West Potsdam Volunteer Fire Company among 23 gun show operators in state to sign up for ‘Model Gun Show Procedure'
POTSDAM – West Potsdam Volunteer Fire Company is among 23 gun show operators across the state to follow the Attorney General’s Office’s new “Model Gun Show Procedures.”
The initiative aims to promote uniform gun show operations across the state, including a rule that ensures all guns brought into the gun show by private sellers are tagged so that, upon exiting, the operator can determine if guns were sold and that a proper background check was performed.In a recent article with NorthCountryNow.com Bob Phillips who organizes a gun show for the Parishville Sportsmen’s Club, said St. Lawrence County gun shows already adhered to a higher standard than the law requires.
That story can be seen here.
Attorney General Eric T. Schneiderman said his office reached agreements with 23 gun show operators across the state to follow the "Model Gun Show Procedures" developed by the Attorney General's Office
West Potsdam Volunteer Fire Company was among the 23 operators that oversee more than 50 currently scheduled shows and gun auctions in New York this year, according to a release issued by Schneiderman.
He said the operators represent over 80 percent of the shows in the state.
The process is ongoing, with the goal of universal adoption of the procedures in the state by the end of this year, the release said.
“Gun violence is everyone's concern, and I’m proud that we’ve worked with gun show operators to create simple procedures to ensure that deadly weapons don't make it into the hands of felons, terrorists, the dangerously mentally ill, or anyone else who could not pass a background check,” Schneiderman said. “These procedures are unique to New York State and represent the first time law enforcement and gun show operators are working together to eliminate illegal gun sales. Since most people who operate and attend gun shows are law abiding citizens, my office has had nothing but positive responses to these new safety standards.”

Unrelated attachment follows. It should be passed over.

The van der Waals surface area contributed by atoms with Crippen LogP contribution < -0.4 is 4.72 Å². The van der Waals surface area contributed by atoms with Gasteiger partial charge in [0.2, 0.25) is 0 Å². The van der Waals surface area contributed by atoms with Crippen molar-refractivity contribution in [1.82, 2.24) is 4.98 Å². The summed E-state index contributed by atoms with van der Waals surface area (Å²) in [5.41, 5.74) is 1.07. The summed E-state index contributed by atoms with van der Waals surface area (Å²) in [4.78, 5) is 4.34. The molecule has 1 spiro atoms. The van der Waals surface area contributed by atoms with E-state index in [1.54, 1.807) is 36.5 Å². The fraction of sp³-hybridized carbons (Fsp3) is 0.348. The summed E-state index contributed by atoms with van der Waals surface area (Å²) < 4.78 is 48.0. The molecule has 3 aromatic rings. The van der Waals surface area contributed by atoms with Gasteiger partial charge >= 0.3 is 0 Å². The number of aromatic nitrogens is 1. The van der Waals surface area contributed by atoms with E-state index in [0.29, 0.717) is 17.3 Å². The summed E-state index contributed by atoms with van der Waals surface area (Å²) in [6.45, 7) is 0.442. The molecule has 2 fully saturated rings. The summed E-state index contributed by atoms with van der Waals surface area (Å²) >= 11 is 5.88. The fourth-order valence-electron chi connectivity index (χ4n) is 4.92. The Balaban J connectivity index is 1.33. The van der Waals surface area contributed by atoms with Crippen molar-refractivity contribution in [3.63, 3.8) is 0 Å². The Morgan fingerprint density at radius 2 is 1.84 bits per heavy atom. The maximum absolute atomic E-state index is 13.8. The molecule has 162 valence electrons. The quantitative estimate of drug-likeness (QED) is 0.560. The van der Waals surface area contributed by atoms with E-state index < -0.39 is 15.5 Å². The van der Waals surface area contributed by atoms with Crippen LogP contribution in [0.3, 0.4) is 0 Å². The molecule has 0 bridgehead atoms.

He said the “Model Procedures” go beyond the requirements of the state’s Gun Show Law, including a process that ensures all guns brought into the gun show by private sellers are tagged so that, upon exiting, the operator can determine if guns were sold and that a proper background check was performed.
Attorney General Schneiderman’s agreements are with operators who run gun shows in Akron, Albany, Alexander, Allegany, Batavia, Caledonia, Canandaigua, Cheektowaga, Clarence, Clayton, Clifton Park, Clyde, Elmira, Fillmore, Geneseo, Lake George, Lisle, Middletown, North Geneva, Oneonta, Port Crane, Rochester, Salamanca, Sanitaria Springs, Saratoga Springs, Sidney, Springville, Syracuse, Unadilla, Wales Center, Watkins Glen, Westfield, West Potsdam and White Plains.
The development of the Model Procedures grew out of Attorney General Schneiderman’s 2011 investigation of gun shows around the state.
This investigation uncovered the frequent occurrence of private sales without background checks.
Following that discovery, the Attorney General's Office and several gun show operators worked together to develop the Model Procedures, which balance the rights of the sportsmen and gun collectors with the need to protect the public from the sale of guns to people who cannot pass a background check, also known as a "National Instant Criminal Background Check System" or "NICS.”
The Model Procedures require operators to do the following:
• Post conspicuous signs throughout the shows, and give written notice to all dealers that New York State law requires that a National Instant Criminal Background Check be completed before the transfer of a gun at a gun show, including on the grounds of the show.
• Require that all guns brought into the gun show by private sellers are tagged so that, upon exiting, the operator can determine if the guns were sold and a NICS was performed.
• Provide access to a dealer who is authorized to conduct a NICS at cost.
• The dealer performing the NICS shall complete and file the ATF Form 4473 and maintain the forms for inspection by law enforcement agencies for ten years, per the Gun Show Law.
• Limit the number of access doors at the show so that sellers and buyers have to enter and exit through an area where the NICS procedures can be monitored.
• Use reasonable means to prevent illegal gun sales outside of the building, including the parking lot.
• Alert local law enforcement that a show will be held in their area, request periodic patrols in the parking lots to deter illegal sales, and call them if illegal sales are observed or suspected.